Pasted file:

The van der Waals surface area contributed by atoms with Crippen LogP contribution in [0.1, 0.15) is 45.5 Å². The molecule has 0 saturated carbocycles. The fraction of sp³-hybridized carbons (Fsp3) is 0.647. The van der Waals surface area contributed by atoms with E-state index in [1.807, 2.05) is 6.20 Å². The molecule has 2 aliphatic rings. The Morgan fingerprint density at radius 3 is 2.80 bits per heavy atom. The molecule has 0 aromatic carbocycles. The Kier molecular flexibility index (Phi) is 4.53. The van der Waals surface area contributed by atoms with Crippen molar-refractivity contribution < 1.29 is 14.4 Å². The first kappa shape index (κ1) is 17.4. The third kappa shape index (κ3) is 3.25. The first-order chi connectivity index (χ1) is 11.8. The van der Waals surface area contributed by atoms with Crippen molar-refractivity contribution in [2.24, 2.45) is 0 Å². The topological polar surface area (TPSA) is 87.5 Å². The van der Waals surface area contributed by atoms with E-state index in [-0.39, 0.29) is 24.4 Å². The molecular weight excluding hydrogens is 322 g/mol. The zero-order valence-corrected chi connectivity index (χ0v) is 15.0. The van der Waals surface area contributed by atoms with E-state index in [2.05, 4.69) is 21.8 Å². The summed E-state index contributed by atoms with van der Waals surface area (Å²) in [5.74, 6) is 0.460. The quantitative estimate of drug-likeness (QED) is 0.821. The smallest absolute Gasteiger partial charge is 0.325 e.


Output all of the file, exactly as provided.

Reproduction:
The van der Waals surface area contributed by atoms with Crippen LogP contribution in [0.1, 0.15) is 45.5 Å². The molecule has 0 saturated carbocycles. The fraction of sp³-hybridized carbons (Fsp3) is 0.647. The van der Waals surface area contributed by atoms with E-state index in [1.807, 2.05) is 6.20 Å². The molecule has 2 aliphatic rings. The Morgan fingerprint density at radius 3 is 2.80 bits per heavy atom. The molecule has 0 aromatic carbocycles. The Kier molecular flexibility index (Phi) is 4.53. The van der Waals surface area contributed by atoms with Crippen molar-refractivity contribution < 1.29 is 14.4 Å². The first kappa shape index (κ1) is 17.4. The third kappa shape index (κ3) is 3.25. The first-order chi connectivity index (χ1) is 11.8. The van der Waals surface area contributed by atoms with Crippen molar-refractivity contribution in [2.24, 2.45) is 0 Å². The topological polar surface area (TPSA) is 87.5 Å². The van der Waals surface area contributed by atoms with E-state index in [-0.39, 0.29) is 24.4 Å². The molecular weight excluding hydrogens is 322 g/mol. The zero-order valence-corrected chi connectivity index (χ0v) is 15.0. The van der Waals surface area contributed by atoms with E-state index in [2.05, 4.69) is 21.8 Å². The summed E-state index contributed by atoms with van der Waals surface area (Å²) in [5.74, 6) is 0.460. The quantitative estimate of drug-likeness (QED) is 0.821. The smallest absolute Gasteiger partial charge is 0.325 e.